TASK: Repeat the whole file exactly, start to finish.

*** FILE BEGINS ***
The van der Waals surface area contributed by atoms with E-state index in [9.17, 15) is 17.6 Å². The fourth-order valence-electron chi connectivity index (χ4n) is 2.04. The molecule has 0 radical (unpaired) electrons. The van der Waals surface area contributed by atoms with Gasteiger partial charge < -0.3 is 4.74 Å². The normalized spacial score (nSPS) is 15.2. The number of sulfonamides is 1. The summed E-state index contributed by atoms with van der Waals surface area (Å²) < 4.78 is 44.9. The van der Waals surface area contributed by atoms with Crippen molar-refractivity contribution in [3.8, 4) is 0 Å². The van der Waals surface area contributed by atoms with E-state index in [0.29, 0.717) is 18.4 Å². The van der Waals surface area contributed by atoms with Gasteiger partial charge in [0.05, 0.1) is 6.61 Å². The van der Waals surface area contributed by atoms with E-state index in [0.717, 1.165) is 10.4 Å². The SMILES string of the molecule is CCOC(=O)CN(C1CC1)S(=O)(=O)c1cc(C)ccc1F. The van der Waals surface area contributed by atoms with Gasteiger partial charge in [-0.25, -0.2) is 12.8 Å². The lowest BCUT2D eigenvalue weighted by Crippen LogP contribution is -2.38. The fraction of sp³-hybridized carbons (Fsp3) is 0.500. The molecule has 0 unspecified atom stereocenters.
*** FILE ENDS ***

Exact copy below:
The van der Waals surface area contributed by atoms with E-state index in [9.17, 15) is 17.6 Å². The fourth-order valence-electron chi connectivity index (χ4n) is 2.04. The molecule has 0 radical (unpaired) electrons. The van der Waals surface area contributed by atoms with Gasteiger partial charge < -0.3 is 4.74 Å². The normalized spacial score (nSPS) is 15.2. The number of sulfonamides is 1. The summed E-state index contributed by atoms with van der Waals surface area (Å²) < 4.78 is 44.9. The van der Waals surface area contributed by atoms with Crippen molar-refractivity contribution in [3.8, 4) is 0 Å². The van der Waals surface area contributed by atoms with E-state index in [0.29, 0.717) is 18.4 Å². The van der Waals surface area contributed by atoms with Gasteiger partial charge in [0.05, 0.1) is 6.61 Å². The van der Waals surface area contributed by atoms with E-state index in [0.717, 1.165) is 10.4 Å². The SMILES string of the molecule is CCOC(=O)CN(C1CC1)S(=O)(=O)c1cc(C)ccc1F. The van der Waals surface area contributed by atoms with Gasteiger partial charge in [-0.25, -0.2) is 12.8 Å². The lowest BCUT2D eigenvalue weighted by Crippen LogP contribution is -2.38. The fraction of sp³-hybridized carbons (Fsp3) is 0.500. The molecule has 0 unspecified atom stereocenters.